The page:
The one question the wealth creators have either failed to ask or failed to answer, is how do we raise our children (to not only cope, but) to thrive in the new world we’ve created?
Asking this question could/would have started a process to source out information on how to strike the right balance between affluence, appreciation and gratitude.
There’s a lot of things money can buy, but it won’t ‘buy’ you out of the responsibility that comes with taking children into a world of affluence.
Paying off victims. Mobilising an army of high paid lawyers to have drug charges downgraded. Hush money to keep names out of the press.
These are no substitutes for responsible parenting.
Covering up or cleaning up for your kids sends all the wrong messages.
The only lessons learned from this sort of behaviour are bad ones.
It’s a little bizarre when you think about. Most people create wealth to build a better life for themselves and their family.
Yet, if the responsibilities are neglected, what started out as a positive ends up becoming a (major) negative.
Some of the antidotes to affluenza…
1. Projecting what it is we want them to be
Parenting is an exercise in trial and error.
All we can do is make an honest effort.
And that starts with making an honest self-assessment of ourselves.
Is the person in the mirror someone who is practicing what they preach?
Are our values, attitude towards money, lifestyles, vocabulary, biases and aspirations ones that we want to be reflected onto our children?
If you’re not sure whether you walk the talk, ask the ones you are looking to be a role model for.
2. Lead by example
If you want your children to be industrious, respectful, honest, responsible and knowledgeable, then show them how it’s done. Lead by example.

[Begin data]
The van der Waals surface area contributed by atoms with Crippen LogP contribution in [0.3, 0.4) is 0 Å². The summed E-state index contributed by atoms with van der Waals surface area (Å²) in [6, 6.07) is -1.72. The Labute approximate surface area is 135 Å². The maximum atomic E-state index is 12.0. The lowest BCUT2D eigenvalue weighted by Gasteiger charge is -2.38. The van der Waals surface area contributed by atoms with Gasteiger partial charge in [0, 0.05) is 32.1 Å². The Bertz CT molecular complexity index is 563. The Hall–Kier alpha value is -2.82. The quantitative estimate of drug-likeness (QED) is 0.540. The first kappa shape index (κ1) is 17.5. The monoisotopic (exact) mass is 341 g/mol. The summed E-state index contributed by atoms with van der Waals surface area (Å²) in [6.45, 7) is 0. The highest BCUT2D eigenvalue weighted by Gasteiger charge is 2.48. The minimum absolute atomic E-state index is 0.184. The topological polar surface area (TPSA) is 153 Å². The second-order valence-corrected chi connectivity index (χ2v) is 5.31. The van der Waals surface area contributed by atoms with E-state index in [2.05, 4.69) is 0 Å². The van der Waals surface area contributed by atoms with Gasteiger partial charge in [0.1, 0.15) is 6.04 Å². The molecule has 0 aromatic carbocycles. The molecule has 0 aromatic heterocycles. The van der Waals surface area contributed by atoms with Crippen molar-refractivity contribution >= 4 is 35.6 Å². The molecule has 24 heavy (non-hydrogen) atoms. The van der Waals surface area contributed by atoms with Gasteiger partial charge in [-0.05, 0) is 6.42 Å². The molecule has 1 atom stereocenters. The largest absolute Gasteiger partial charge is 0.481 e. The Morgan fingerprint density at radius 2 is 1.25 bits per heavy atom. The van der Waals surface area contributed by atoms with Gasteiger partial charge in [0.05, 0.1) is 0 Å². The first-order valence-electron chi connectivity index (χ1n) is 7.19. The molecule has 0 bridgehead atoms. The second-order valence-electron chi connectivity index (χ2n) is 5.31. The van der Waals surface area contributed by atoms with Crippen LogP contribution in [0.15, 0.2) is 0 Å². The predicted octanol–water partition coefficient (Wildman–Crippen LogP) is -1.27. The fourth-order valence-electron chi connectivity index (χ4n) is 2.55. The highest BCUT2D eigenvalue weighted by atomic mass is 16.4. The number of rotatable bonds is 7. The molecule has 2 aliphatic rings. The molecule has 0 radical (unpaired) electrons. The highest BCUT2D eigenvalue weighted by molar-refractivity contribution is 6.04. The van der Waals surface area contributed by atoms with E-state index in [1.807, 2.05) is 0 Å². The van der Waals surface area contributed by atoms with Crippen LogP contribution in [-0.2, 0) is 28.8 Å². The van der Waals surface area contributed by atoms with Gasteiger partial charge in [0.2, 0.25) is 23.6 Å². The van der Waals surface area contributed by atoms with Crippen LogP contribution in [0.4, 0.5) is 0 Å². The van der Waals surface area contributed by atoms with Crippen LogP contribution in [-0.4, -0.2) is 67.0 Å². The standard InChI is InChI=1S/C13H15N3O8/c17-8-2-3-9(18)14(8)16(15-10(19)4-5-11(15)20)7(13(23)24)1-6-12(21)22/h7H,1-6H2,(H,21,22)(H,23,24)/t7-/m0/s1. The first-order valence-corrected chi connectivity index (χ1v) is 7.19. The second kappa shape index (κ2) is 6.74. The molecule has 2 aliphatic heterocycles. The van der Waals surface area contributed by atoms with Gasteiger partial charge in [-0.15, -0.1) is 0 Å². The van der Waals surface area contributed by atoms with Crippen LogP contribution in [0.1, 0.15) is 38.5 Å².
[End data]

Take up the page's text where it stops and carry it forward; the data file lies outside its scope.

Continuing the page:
3. Invest in their learning…and they’ll invest in yours
Invest the time in making them inquisitive about life.
There are so many examples in nature, science, sport, business, construction and history that can serve as valuable life lessons.
When ecosystems are disrupted there are knock-on effects. Poorly laid foundations create structural problems.
The businessperson who lied and is shamed by the public airing of their misdeeds. People who made discoveries because they thought outside the box.
There’s a world of wonder and learning all around us.
The added benefit of creating inquiring minds is the communication skills that are developed. Explaining concepts. Answering questions. Searching for answers together.
4. Giving the freedom to grow
When our children are younger, they need rules and boundaries.
But there comes a time in their development they need to explore those boundaries for themselves.
Failure to let go, stunts their personal development and this is not healthy.
Letting go — allowing them to fall over, make mistakes, clean up their own messes — is how they develop independence, self-confidence and problem solving skills.
The freedom to grow is one of the best gifts a parent can give their children.
Some sage advice for parents of young children…
‘Just because you call the shots doesn’t mean you’re at the right end of the barrel.’
Before you lock and load your advice and/or actions, make sure you’re aiming at the target you want to hit.
Believe me, there comes a time in the relationship where you no longer call the shots.
Your children will be old enough to include or exclude you from their world.
Be very careful with the ‘shots’ you fire in their younger years, because in your later years, they could end up being bullet holes in your feet.
If you want to raise productive, generous, independent, respectful and well-grounded children, then make sure your words and actions are aimed at hitting this target.
Failure to do so, runs the risk of our children catching affluenza…a potentially fatal disease.
Editor, The Rum Rebellion